This article has been archived. Please see Coder Docs for the updated version.
⚠⚠ Released behind an alpha admin flag in v1.14.0
By default, a standard Coder Environment runs inside a normal Linux container. Unfortunately, this carries limitations as to what applications a user can run inside of their Environment. For example, system-level applications like Docker, Kubernetes, and systemd cannot run as nested processes within a standard Linux container.
To solve this problem, Coder offers an alternative deployment strategy for Environments: Container-based Virtual Machines (CVM). Rather than creating a single isolated container, Coder leverages the sysbox container runtime to offer a VM-like experience without the performance overhead of typical virtualization solutions. CVM Environments have all the same image, rebuild, start, and stop semantics as with the standard deployment strategy, and the cost structure is identical given their ability to use shared CPU and memory.
Users are able to run Docker, systemd, and other system-level applications inside of CVM Environments.
Coder first launches a supervising container with privileged. This container is standard and included as part of the Coder release package. As part of the Environment build process, the supervising container launches an inner container using the sysbox container runtime. This inner container is the user’s Environment. The user cannot gain access to the supervising container at any point during the lifecycle of their Environment. The isolation between the user’s Environment container and it’s outer, supervising container is what provides strong isolation.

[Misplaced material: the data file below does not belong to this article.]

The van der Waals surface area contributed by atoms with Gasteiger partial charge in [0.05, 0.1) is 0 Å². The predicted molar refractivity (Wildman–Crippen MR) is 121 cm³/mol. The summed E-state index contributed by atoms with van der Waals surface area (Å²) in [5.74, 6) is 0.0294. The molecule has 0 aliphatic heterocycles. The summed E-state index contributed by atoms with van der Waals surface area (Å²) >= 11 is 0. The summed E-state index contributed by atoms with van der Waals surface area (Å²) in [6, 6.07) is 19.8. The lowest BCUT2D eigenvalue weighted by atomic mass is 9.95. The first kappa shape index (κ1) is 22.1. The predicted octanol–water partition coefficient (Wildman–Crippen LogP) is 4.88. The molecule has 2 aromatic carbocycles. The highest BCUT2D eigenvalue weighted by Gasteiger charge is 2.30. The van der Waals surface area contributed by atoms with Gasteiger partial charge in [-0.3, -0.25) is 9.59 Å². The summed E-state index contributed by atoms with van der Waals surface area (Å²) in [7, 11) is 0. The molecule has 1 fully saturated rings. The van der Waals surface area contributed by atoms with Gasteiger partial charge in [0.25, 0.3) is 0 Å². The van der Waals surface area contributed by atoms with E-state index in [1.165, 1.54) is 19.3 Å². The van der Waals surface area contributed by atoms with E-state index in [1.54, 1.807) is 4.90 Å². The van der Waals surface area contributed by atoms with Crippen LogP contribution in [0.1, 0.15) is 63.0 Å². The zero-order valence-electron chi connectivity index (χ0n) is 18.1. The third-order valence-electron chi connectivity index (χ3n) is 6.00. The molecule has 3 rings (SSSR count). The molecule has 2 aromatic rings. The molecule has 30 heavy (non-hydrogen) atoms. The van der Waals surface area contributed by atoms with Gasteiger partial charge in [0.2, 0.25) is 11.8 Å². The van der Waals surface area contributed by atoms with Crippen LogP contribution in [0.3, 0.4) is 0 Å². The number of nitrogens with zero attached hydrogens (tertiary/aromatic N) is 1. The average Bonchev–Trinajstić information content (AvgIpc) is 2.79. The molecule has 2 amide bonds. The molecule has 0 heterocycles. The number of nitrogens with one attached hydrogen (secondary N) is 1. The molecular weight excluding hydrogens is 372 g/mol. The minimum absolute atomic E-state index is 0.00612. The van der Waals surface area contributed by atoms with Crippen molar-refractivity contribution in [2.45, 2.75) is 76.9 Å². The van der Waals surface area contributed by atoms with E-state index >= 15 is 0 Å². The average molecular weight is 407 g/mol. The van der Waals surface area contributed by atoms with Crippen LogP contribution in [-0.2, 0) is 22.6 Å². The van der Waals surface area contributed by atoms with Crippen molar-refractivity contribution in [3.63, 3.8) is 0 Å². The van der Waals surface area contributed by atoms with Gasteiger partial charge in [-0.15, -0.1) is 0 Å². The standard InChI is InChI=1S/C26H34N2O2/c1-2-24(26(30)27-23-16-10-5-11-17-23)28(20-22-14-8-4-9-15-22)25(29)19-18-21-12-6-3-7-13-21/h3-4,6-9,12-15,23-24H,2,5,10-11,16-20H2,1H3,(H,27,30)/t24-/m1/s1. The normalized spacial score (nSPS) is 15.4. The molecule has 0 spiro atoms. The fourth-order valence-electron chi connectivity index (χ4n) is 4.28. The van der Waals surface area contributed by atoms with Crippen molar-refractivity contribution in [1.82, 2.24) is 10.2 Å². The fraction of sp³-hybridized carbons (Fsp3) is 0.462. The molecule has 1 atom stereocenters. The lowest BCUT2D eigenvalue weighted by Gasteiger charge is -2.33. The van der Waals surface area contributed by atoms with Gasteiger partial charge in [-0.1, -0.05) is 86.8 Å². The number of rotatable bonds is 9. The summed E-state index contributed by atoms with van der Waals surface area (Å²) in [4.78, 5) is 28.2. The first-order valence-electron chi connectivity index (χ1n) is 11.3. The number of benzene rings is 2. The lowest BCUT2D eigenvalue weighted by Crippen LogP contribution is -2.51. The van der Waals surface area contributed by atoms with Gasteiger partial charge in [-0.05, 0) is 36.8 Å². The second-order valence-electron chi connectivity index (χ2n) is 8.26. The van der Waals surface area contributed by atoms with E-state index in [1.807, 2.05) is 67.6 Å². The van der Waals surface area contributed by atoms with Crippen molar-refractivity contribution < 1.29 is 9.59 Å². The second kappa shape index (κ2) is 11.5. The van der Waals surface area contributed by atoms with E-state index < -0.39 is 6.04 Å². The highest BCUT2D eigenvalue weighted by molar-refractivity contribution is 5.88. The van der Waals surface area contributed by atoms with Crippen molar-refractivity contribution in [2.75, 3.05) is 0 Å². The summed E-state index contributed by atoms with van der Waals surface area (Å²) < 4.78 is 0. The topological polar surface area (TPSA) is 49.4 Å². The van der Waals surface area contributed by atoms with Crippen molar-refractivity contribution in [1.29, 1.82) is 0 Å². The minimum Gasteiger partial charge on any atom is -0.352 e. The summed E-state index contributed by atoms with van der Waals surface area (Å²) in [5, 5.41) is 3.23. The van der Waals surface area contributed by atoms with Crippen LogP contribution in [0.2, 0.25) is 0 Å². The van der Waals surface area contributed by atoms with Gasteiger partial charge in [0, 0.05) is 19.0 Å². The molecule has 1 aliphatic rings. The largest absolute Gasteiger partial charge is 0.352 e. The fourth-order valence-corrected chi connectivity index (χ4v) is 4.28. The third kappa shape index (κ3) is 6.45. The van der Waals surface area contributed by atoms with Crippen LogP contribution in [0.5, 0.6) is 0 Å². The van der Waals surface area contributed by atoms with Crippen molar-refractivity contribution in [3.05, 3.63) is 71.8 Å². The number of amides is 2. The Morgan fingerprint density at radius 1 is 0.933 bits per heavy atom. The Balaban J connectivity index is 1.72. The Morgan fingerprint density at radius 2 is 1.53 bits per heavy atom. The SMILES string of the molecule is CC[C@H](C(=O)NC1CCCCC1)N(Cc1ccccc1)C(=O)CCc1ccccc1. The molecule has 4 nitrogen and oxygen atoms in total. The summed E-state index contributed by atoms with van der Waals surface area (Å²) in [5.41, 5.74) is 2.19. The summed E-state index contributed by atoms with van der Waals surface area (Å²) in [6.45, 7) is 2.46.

Allowing use of Container-based Virtual Machines
1. The Kubernetes nodes must be running a kernel version >= 5.4 (released Nov 24th, 2019).
Admins can verify that the kernel is sufficient by running the following inside a Kubernetes node, where the output should show >= 5.4.
$ uname -r
For deployments running on AWS EKS, this requirement can be satisfied by using an AMI family of Ubuntu2004.
2. The cluster must allow privileged containers and hostPath mounts. Remember, this only provides increased control to the supervisor container, not the user Environment.
During the alpha period, the Container-based Virtual Machine environment variant has known incompatibilities with certain versions of the Istio proxy service.